Amazon has announced updates to its complaints and returns policy, with the company set to take on the role of a facilitator between disgruntled customers and third-party sellers and, in some cases, directly paying customers up to $1,000 for third-party products that caused damage or personal injury.
The online retail giant said in an Aug. 10 release that it is expanding its A-Z Guarantee, effective Sept. 1, such that some customers filing property damage and personal injury claims with respect to third-party products sold on the marketplace will be compensated directly by Amazon.
“In the unlikely event a defective product sold through Amazon.com causes property damage or personal injury, Amazon will directly pay customers for claims under $1,000—which account for more than 80 percent of cases—at no cost to sellers, and may step in to pay claims for higher amounts if the seller is unresponsive or rejects a claim we believe to be valid,” Amazon said in the release.
Under Amazon’s current process, customers are encouraged to contact the seller to resolve any issues, with Amazon generally not playing much of a role. But under the new process, customers can contact Amazon’s customer service, which will notify the seller of the problem. Amazon said that, if the seller doesn’t respond, the company will “address the immediate customer concern, bear the cost ourselves, and separately pursue the seller.”
“This streamlined process will save time, money, and effort for both customers and sellers,” Amazon said.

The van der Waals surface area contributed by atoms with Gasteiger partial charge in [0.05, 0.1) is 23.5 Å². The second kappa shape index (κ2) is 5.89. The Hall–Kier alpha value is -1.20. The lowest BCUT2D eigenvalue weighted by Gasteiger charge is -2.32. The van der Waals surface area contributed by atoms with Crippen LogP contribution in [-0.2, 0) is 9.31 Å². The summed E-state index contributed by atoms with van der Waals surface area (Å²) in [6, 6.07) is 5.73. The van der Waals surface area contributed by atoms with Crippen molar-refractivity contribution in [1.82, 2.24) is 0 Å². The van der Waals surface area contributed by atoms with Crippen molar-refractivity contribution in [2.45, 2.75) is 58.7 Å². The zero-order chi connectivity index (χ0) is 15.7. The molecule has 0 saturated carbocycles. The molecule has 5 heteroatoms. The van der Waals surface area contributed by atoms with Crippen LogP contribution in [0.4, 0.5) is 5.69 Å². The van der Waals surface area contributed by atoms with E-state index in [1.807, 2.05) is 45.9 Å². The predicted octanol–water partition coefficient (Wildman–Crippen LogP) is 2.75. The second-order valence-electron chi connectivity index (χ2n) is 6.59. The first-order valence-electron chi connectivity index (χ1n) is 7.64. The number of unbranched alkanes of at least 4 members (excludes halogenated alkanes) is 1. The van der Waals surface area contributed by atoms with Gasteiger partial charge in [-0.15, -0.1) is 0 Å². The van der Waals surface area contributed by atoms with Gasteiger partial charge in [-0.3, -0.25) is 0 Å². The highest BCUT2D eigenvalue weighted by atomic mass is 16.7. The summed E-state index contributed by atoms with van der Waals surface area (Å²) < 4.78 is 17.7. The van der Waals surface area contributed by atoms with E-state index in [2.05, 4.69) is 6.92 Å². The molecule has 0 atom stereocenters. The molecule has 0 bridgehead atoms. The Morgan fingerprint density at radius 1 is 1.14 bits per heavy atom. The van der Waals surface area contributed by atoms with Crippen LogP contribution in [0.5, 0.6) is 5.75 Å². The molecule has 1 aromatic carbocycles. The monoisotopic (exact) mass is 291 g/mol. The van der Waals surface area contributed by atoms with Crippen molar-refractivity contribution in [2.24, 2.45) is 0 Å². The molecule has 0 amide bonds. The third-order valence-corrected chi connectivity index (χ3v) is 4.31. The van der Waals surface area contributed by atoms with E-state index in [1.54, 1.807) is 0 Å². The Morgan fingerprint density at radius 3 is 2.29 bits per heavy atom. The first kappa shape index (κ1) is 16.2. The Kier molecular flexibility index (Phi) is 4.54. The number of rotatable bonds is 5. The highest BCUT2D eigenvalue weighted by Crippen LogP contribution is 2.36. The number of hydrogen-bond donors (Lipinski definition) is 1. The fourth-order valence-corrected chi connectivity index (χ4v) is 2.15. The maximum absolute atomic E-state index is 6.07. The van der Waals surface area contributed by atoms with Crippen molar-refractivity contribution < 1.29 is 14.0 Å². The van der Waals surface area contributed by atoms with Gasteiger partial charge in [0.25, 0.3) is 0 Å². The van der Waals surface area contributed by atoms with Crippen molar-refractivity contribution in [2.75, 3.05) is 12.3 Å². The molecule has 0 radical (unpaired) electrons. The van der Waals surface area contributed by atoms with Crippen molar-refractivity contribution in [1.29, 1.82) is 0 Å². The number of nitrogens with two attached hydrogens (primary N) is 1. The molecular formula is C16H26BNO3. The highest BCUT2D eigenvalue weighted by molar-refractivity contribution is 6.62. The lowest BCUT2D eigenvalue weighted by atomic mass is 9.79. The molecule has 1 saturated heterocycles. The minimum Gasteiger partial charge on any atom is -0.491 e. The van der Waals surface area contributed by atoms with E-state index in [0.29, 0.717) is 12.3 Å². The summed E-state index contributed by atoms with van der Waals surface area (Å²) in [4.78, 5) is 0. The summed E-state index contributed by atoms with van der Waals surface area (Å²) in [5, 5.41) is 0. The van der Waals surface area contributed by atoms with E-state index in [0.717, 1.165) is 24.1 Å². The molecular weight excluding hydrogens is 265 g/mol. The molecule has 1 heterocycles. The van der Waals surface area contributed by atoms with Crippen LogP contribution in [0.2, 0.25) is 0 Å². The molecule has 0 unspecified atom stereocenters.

Amazon clarified that it won’t seek to recoup the $1,000 payout to customers from those third-party sellers who hold valid product liability insurance, which is a longstanding requirement.
The company said it is also launching a platform, called the Amazon Insurance Accelerator, that will help third-party sellers buy insurance at competitive rates.
Amazon has in the past drawn scrutiny from lawmakers and regulators over unsafe or banned products listed on its marketplace. In 2019, a group of senators sent a letter (pdf) to then Amazon CEO Jeff Bezos, calling on him to take action to stop the sale of unsafe products on the company’s e-commerce platform and to put in place more accurate warnings on products that require them.
The letter came in response to a Wall Street Journal investigation, which found more than 4,000 items for sale on Amazon that had been declared unsafe or outright banned by federal agencies or regulators, or that had labeling that was deceptive.
After the Wall Street Journal approached Amazon with its findings, the company removed or changed the description on more than half of the problematic listings, according to the report.